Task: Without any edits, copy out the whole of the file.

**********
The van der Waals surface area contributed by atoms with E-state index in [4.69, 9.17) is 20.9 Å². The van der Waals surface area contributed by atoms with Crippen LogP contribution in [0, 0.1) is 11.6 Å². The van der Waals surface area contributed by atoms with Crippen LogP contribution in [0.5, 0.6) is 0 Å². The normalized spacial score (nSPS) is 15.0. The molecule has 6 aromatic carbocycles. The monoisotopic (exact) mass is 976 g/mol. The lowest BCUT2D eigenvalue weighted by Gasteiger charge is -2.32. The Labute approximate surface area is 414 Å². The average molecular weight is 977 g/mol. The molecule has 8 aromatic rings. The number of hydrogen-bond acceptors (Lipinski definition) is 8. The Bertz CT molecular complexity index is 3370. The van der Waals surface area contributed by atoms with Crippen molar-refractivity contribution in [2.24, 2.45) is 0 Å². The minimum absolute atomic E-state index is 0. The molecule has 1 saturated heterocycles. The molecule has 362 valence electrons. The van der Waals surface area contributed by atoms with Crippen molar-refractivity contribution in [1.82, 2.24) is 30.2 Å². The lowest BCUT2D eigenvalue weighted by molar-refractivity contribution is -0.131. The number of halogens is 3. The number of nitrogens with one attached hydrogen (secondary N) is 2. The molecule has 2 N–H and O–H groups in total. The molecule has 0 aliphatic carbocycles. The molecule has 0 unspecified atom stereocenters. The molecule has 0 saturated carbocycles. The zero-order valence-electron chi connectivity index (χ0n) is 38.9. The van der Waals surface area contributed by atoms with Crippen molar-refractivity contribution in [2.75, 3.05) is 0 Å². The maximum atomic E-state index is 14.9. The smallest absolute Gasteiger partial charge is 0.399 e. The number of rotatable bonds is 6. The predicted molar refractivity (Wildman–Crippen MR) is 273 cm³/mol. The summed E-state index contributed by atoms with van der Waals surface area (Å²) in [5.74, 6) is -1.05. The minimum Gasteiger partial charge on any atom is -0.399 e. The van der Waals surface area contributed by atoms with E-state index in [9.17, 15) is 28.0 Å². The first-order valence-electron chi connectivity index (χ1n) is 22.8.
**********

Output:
The van der Waals surface area contributed by atoms with E-state index in [4.69, 9.17) is 20.9 Å². The van der Waals surface area contributed by atoms with Crippen LogP contribution in [0, 0.1) is 11.6 Å². The van der Waals surface area contributed by atoms with Crippen LogP contribution in [0.5, 0.6) is 0 Å². The normalized spacial score (nSPS) is 15.0. The molecule has 6 aromatic carbocycles. The monoisotopic (exact) mass is 976 g/mol. The lowest BCUT2D eigenvalue weighted by Gasteiger charge is -2.32. The Labute approximate surface area is 414 Å². The average molecular weight is 977 g/mol. The molecule has 8 aromatic rings. The number of hydrogen-bond acceptors (Lipinski definition) is 8. The Bertz CT molecular complexity index is 3370. The van der Waals surface area contributed by atoms with Crippen molar-refractivity contribution in [2.24, 2.45) is 0 Å². The minimum absolute atomic E-state index is 0. The molecule has 1 saturated heterocycles. The molecule has 362 valence electrons. The van der Waals surface area contributed by atoms with Crippen molar-refractivity contribution in [1.82, 2.24) is 30.2 Å². The lowest BCUT2D eigenvalue weighted by molar-refractivity contribution is -0.131. The number of halogens is 3. The number of nitrogens with one attached hydrogen (secondary N) is 2. The molecule has 2 N–H and O–H groups in total. The molecule has 0 aliphatic carbocycles. The molecule has 0 unspecified atom stereocenters. The molecule has 0 saturated carbocycles. The zero-order valence-electron chi connectivity index (χ0n) is 38.9. The van der Waals surface area contributed by atoms with Crippen molar-refractivity contribution in [2.75, 3.05) is 0 Å². The maximum atomic E-state index is 14.9. The smallest absolute Gasteiger partial charge is 0.399 e. The number of rotatable bonds is 6. The predicted molar refractivity (Wildman–Crippen MR) is 273 cm³/mol. The summed E-state index contributed by atoms with van der Waals surface area (Å²) in [5.74, 6) is -1.05. The minimum Gasteiger partial charge on any atom is -0.399 e. The van der Waals surface area contributed by atoms with E-state index in [9.17, 15) is 28.0 Å². The first-order valence-electron chi connectivity index (χ1n) is 22.8.